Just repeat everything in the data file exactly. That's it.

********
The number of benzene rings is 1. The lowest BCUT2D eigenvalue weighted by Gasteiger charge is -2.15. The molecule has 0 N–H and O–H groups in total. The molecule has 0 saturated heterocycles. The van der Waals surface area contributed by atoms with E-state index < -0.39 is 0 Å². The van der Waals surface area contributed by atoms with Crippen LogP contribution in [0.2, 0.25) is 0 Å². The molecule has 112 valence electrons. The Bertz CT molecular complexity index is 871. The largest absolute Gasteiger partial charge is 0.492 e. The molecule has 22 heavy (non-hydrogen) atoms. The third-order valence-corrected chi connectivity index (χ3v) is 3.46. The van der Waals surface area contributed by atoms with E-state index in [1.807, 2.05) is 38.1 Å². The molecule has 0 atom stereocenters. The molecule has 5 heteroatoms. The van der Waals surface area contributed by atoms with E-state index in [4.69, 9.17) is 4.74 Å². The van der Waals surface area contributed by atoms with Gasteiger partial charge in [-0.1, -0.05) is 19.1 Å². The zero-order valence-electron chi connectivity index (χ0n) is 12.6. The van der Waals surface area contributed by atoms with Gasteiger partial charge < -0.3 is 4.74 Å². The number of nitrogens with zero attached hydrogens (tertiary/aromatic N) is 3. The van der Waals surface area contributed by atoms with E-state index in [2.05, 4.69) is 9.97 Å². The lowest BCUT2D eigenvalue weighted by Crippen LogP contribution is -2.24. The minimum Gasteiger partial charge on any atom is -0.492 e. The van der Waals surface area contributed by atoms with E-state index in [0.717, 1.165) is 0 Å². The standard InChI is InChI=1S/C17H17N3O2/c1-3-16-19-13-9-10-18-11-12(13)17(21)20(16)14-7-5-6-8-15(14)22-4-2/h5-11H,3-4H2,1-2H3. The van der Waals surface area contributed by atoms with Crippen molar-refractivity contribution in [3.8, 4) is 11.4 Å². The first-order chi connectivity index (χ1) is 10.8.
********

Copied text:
The number of benzene rings is 1. The lowest BCUT2D eigenvalue weighted by Gasteiger charge is -2.15. The molecule has 0 N–H and O–H groups in total. The molecule has 0 saturated heterocycles. The van der Waals surface area contributed by atoms with E-state index < -0.39 is 0 Å². The van der Waals surface area contributed by atoms with Crippen LogP contribution in [0.2, 0.25) is 0 Å². The molecule has 112 valence electrons. The Bertz CT molecular complexity index is 871. The largest absolute Gasteiger partial charge is 0.492 e. The molecule has 22 heavy (non-hydrogen) atoms. The third-order valence-corrected chi connectivity index (χ3v) is 3.46. The van der Waals surface area contributed by atoms with E-state index in [1.807, 2.05) is 38.1 Å². The molecule has 0 atom stereocenters. The molecule has 5 heteroatoms. The van der Waals surface area contributed by atoms with E-state index in [4.69, 9.17) is 4.74 Å². The van der Waals surface area contributed by atoms with Gasteiger partial charge in [-0.1, -0.05) is 19.1 Å². The zero-order valence-electron chi connectivity index (χ0n) is 12.6. The van der Waals surface area contributed by atoms with Gasteiger partial charge < -0.3 is 4.74 Å². The number of nitrogens with zero attached hydrogens (tertiary/aromatic N) is 3. The van der Waals surface area contributed by atoms with E-state index in [2.05, 4.69) is 9.97 Å². The lowest BCUT2D eigenvalue weighted by Crippen LogP contribution is -2.24. The minimum Gasteiger partial charge on any atom is -0.492 e. The van der Waals surface area contributed by atoms with E-state index in [0.717, 1.165) is 0 Å². The standard InChI is InChI=1S/C17H17N3O2/c1-3-16-19-13-9-10-18-11-12(13)17(21)20(16)14-7-5-6-8-15(14)22-4-2/h5-11H,3-4H2,1-2H3. The van der Waals surface area contributed by atoms with Crippen molar-refractivity contribution in [3.8, 4) is 11.4 Å². The first-order chi connectivity index (χ1) is 10.8.